Of course, as already hinted, there are minor points to which exception might be taken in some of Mr. Hobson’s statements. Fortunately they are few and do not influence the main arguments of the book. To mention one only. In his initial chapter dealing with the definition of Capitalism Mr. Hobson appears to me to be prepared to use the term far too freely for the economic conditions of Roman antiquity. For example, the wealth derived from his numerous estates scattered throughout the provinces by the augustal or equestrian of imperial times might well have furnished a “primitive accumulation” to serve as the basis of capitalism, but surely the acquirement of wealth directly from land by slave or serf labour cannot itself be regarded as falling under the concept “capitalism.” Just as little can the raw, crude system of usury by which the “universal equivalent” was absorbed by the rich man by means of his original hoard, be so regarded. And yet, as Professor Salvioli has pointed out in his recently-published work (La Capitalisme dans le Monde Antique), these were the two poles (land and its immediate products, and money as employed for attracting more money by usury) round which the economics of exploitation circled, at least in Roman society, not to go further back. The fact is, Capitalism, in the true sense of the word, as implying a definite system of the exploitation of labour, scarcely existed in antiquity, if we except the faint beginnings of it, most conspicuous in the Roman imperial period, in the ownership by wealthy men of merchant ships manned by seamen-slaves, of publishing businesses worked by copying-slaves, and a few similar manifestations of the system in its cruder forms. But here again, as we have said, the point is one of little practical importance for Mr. Hobson’s book, which deals with capitalism from its beginnings in modern history up to to-day. Here Mr. Hobson adopts the definition of Marx and modern Socialism and adheres to it strictly throughout. We may say in conclusion, with perfect truth, that no intelligent Socialist can afford to leave The Evolution of Modern Capitalism unread, and we could only wish that its last and most important chapter might be republished independently in pamphlet form for those who cannot afford to buy the book itself.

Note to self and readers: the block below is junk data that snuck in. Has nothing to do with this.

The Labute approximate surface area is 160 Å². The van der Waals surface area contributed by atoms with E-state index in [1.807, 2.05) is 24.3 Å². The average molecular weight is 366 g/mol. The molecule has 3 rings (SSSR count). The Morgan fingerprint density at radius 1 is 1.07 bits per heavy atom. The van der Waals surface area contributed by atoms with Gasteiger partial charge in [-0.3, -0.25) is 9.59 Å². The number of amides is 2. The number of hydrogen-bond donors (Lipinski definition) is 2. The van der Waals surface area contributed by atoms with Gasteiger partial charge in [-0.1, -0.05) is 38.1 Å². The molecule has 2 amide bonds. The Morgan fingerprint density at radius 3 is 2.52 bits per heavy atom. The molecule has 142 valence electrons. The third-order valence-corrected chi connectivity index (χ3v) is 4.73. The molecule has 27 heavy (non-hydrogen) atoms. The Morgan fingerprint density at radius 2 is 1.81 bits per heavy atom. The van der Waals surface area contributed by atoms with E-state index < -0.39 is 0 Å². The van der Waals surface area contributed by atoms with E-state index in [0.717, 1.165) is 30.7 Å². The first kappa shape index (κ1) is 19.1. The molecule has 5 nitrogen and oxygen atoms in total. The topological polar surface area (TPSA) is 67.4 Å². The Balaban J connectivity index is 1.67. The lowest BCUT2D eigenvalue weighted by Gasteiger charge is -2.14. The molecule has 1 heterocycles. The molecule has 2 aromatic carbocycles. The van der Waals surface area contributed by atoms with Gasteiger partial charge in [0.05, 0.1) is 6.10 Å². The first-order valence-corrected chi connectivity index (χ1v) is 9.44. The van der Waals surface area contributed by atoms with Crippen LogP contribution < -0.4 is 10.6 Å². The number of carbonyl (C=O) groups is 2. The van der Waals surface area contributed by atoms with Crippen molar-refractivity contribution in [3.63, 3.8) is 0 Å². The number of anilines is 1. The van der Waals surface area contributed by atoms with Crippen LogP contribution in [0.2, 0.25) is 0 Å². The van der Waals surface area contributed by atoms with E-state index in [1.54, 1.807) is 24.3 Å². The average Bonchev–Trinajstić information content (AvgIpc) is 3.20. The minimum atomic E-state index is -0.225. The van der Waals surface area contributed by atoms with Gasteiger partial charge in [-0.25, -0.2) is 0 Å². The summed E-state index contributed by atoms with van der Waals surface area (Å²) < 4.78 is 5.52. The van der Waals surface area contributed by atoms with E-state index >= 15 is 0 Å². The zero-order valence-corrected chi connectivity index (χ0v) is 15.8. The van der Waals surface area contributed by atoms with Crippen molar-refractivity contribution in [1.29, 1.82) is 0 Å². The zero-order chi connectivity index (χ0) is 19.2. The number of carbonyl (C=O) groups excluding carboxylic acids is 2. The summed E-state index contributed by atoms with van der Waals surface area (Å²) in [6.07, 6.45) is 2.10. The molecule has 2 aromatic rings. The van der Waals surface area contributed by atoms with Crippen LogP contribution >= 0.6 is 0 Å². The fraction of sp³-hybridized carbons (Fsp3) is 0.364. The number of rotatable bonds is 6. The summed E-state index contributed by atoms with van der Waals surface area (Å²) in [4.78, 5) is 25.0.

E. Belfort Bax


Last updated on 15.7.2004